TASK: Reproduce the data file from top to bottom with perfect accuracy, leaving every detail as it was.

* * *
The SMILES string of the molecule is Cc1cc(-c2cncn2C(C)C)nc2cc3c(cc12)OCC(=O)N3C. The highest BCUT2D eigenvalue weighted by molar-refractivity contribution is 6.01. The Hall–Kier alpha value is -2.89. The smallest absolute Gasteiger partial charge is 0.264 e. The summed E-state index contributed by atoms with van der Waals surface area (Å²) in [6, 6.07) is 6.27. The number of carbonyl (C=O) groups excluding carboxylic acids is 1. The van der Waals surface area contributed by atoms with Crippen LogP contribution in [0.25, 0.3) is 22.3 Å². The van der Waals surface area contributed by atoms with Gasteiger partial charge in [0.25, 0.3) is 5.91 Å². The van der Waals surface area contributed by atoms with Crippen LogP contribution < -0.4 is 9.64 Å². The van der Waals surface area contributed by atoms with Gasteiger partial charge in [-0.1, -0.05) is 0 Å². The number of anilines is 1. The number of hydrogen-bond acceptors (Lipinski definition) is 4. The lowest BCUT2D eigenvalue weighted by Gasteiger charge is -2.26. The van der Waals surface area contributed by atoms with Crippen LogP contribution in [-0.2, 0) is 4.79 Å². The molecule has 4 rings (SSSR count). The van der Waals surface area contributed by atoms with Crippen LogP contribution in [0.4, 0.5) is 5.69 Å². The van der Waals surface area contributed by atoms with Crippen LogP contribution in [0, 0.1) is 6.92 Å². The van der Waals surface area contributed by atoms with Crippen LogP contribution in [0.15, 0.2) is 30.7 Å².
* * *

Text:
The SMILES string of the molecule is Cc1cc(-c2cncn2C(C)C)nc2cc3c(cc12)OCC(=O)N3C. The highest BCUT2D eigenvalue weighted by molar-refractivity contribution is 6.01. The Hall–Kier alpha value is -2.89. The smallest absolute Gasteiger partial charge is 0.264 e. The summed E-state index contributed by atoms with van der Waals surface area (Å²) in [6, 6.07) is 6.27. The number of carbonyl (C=O) groups excluding carboxylic acids is 1. The van der Waals surface area contributed by atoms with Crippen LogP contribution in [0.25, 0.3) is 22.3 Å². The van der Waals surface area contributed by atoms with Gasteiger partial charge in [0.25, 0.3) is 5.91 Å². The van der Waals surface area contributed by atoms with Crippen LogP contribution < -0.4 is 9.64 Å². The van der Waals surface area contributed by atoms with Gasteiger partial charge in [-0.1, -0.05) is 0 Å². The number of anilines is 1. The number of hydrogen-bond acceptors (Lipinski definition) is 4. The lowest BCUT2D eigenvalue weighted by Gasteiger charge is -2.26. The van der Waals surface area contributed by atoms with Crippen LogP contribution in [-0.2, 0) is 4.79 Å². The molecule has 4 rings (SSSR count). The van der Waals surface area contributed by atoms with Crippen LogP contribution in [0.4, 0.5) is 5.69 Å². The van der Waals surface area contributed by atoms with Crippen LogP contribution in [0, 0.1) is 6.92 Å². The van der Waals surface area contributed by atoms with Crippen LogP contribution in [0.15, 0.2) is 30.7 Å².